Antiviral effect of the Lamiaceae family against Herpes simplex.
Article Type: Brief article
Subject: Herpes simplex virus (Control)
Lamiaceae (Physiological aspects)
Lamiaceae (Usage)
Materia medica, Vegetable (Health aspects)
Materia medica, Vegetable (Usage)
Materia medica, Vegetable (Research)
Plant extracts (Health aspects)
Plant extracts (Usage)
Plant extracts (Research)
Author: Barnes, Cara
Pub Date: 03/22/2007
Publication: Name: Australian Journal of Medical Herbalism Publisher: National Herbalists Association of Australia Audience: Academic Format: Magazine/Journal Subject: Health Copyright: COPYRIGHT 2007 National Herbalists Association of Australia ISSN: 1033-8330
Issue: Date: Spring, 2007 Source Volume: 19 Source Issue: 1
Topic: Event Code: 310 Science & research
Geographic: Geographic Scope: Australia Geographic Code: 8AUST Australia
Accession Number: 174818462
Full Text: Nolkemper S, Reichling J, Stintzing F, Carle R, Sehnitzler P. 2006. Antiviral Effect of Aqueous Extracts from spp of the Lamiaceae Family against Herpes simplex Virus Type 1 and Type 2 in vitro. P/anta Med 72:1378-82.

Extracts of Melissa officinalis, Mentha piperita, Rosmarinus officinalis, Salvia officinalis, Thymus vulgaris and Prunella vulgaris were tested to determine their cytotoxic concentrations. Extracts were then used at their maximum noncytotoxic concentrations.

Herpes simplex virus type 1 (HSV-1), HSV-2 and an acyclovir resistant HSV-1 (HSV-1-[ACV.sup.res]) were used to test the antiviral activity of the herbal extracts. In order to elucidate the mode of antiviral action, cells and viruses were incubated together during adsorption; cells were pretreated with extracts before viral infection; viruses were incubated with extracts before cell infection; or after penetration of the virus into the host cell it was treated with extract.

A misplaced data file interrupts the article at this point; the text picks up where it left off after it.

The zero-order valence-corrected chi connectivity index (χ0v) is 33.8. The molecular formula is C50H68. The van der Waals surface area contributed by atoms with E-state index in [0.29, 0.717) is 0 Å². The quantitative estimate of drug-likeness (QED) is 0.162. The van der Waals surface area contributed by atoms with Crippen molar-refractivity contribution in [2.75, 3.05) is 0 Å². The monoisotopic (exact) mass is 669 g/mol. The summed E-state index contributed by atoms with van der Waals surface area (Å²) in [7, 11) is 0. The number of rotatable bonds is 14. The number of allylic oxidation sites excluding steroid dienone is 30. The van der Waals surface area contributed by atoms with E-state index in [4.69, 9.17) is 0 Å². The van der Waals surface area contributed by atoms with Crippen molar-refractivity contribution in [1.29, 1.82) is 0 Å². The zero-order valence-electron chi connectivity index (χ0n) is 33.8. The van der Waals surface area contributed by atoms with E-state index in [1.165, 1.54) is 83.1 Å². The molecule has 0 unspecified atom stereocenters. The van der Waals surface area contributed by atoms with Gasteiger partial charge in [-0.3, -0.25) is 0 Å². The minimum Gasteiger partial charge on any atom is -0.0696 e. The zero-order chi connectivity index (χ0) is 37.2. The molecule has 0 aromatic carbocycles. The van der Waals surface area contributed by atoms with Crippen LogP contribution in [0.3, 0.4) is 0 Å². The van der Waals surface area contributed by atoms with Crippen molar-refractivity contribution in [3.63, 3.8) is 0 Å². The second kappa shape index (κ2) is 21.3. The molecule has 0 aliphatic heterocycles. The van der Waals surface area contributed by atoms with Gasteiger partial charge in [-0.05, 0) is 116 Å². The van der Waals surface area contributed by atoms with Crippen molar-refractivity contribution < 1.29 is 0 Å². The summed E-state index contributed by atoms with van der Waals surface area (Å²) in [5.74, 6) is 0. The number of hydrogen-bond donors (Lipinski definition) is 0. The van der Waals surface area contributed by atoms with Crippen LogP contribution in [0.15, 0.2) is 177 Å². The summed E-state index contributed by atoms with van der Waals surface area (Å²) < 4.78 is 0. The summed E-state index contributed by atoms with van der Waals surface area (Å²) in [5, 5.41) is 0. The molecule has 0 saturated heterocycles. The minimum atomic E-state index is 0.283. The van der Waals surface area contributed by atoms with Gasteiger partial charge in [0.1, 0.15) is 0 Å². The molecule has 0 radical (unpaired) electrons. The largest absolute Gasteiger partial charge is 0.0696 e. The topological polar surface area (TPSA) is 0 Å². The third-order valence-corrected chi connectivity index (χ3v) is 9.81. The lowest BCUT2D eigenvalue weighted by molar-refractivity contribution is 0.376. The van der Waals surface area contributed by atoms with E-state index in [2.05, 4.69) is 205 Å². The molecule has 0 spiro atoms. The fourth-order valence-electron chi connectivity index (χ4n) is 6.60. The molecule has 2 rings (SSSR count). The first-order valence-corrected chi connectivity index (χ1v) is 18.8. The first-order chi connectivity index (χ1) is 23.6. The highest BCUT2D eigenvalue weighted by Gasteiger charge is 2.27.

Untreated virus infected cells were used as controls. Acyclovir was used as a positive control. After 72h of incubation the cells were stained and the number of plaques of treated cells and viruses were compared to the untreated controls to calculate the extent of plaque reduction.

Pretreatment of the cells before being exposed to HSV was the most effective at reducing plaque formation. Extracts added during the adsorption period of viruses to host cells was also reasonably effective. Treatment after the penetration of the virus did not significantly reduce plaque formation.

The most active agent was found to be sage (Salvia officinalis), which reduced plaque formation by 85% for HSV-1 and by 95% for HSV-2, after 10 minutes of incubation. After 2 hours of incubation the extracts showed an antiviral activity of 90-98% for HSV-1 and > 98% for HSV-2.

HSV-1-ACVres plaque formation was reduced by 85% by Mentha piperita and 97% by sage.

Cara Barnes

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